Now that the clocks have gone back to GMT, signalling the autumn and winter season, most households are now turning their attention to the build up to Christmas. So are commercial companies of all sizes since for many of them this is the time to start preparing for their busiest period. In particular, with increasing numbers of consumers choosing to shop online, parcel delivery firms need to be ready to meet demand.
The Royal Mail announced an increase in employment opportunities this week, planning for 1000 new jobs over the next four years in its parcel division, as well as hundreds of seasonal or temporary positions. Their investment totals £75 million, to start with new depots opening around this time next year. This renewed recruitment effort is an attempt to capitalise on a parcel market reportedly worth £5.8 billion according to Royal Mail’s figures.
Our ￡75m investment is part of Royal Mail Group’s strategy to grow its parcels businesses in the UK and overseas. Our strategy is to convert the rise in parcel volumes in to profitable growth. That means becoming a much more customer-focused company being run on commercial lines and investing in new, vital technology.” said Royal Mail’s Chief executive Moya Greene.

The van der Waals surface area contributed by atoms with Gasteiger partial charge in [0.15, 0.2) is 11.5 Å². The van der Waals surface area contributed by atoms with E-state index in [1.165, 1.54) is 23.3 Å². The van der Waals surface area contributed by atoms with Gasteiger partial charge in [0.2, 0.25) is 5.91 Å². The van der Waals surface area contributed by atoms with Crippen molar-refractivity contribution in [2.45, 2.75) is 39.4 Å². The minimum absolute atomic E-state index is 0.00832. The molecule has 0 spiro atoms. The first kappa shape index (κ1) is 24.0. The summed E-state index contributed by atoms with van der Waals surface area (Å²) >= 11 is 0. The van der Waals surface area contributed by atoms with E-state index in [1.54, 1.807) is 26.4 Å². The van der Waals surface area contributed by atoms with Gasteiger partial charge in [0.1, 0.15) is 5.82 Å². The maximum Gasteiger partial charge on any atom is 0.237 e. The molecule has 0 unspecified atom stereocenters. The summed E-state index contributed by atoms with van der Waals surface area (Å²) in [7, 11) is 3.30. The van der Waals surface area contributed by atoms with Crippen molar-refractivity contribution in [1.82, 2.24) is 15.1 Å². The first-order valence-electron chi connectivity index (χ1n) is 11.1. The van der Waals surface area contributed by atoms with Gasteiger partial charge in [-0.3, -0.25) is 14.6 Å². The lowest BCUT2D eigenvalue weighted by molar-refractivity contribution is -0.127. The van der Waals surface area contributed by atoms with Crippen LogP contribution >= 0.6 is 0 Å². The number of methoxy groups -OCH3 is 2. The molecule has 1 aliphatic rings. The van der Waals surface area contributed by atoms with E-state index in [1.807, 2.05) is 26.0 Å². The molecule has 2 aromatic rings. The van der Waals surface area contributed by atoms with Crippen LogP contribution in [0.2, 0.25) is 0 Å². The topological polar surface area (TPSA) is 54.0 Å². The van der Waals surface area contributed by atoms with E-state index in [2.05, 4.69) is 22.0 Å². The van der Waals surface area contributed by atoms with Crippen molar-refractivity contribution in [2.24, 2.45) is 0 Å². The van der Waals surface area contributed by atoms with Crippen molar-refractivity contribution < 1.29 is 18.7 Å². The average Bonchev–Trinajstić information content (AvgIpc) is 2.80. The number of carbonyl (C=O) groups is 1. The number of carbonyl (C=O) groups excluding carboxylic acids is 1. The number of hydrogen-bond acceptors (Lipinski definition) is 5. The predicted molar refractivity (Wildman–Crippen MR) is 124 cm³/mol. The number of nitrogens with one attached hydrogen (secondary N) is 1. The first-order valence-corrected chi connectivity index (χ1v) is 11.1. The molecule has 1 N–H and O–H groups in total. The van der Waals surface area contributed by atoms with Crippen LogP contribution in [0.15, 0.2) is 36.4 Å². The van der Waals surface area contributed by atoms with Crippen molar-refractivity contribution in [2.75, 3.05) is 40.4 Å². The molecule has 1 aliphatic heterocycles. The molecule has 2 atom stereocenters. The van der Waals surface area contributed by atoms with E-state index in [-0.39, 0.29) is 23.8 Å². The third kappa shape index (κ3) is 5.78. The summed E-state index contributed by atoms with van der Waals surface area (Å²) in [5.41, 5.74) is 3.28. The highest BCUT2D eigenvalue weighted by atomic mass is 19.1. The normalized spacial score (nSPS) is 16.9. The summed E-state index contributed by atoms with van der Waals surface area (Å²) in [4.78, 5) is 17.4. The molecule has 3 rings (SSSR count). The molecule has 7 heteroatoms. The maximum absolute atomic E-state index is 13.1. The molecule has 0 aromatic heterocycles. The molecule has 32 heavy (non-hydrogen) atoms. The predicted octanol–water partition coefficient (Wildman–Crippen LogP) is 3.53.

Other countries are following the UK’s example. Australia Post, the Australian equivalent of the Royal Mail, is investing $2 billion in their postal services. This investment is in response to the increasing popularity of online retail. Are national providers suffering from a case of doing “too little, too late” to match the private parcel companies that already have a strong hold over the parcel delivery market?
Many businesses will be announcing hiring opportunities in the run up to Christmas. Delivery companies in particular need to match an increase in demand for presents to be delivered. Expert observers predict that Royal Mail’s efforts will not be able to match the satisfaction offered to customers this year by independent delivery firms like Rapid Parcel. Parcels can be delivered cheaply and speedily around the world, allowing families and friends to stay connected.
The recruitment investment made by Royal Mail could be seen as a reaction to the recent Ofcom report which surveyed consumers asking them what they would like to see from a new and improved Royal Mail. Requests included ending the two tier postal system for first class and second class, and longer opening hours for collections. Is the £75 million investment really what consumers want? Or is the Royal Mail simply trying to improve profits?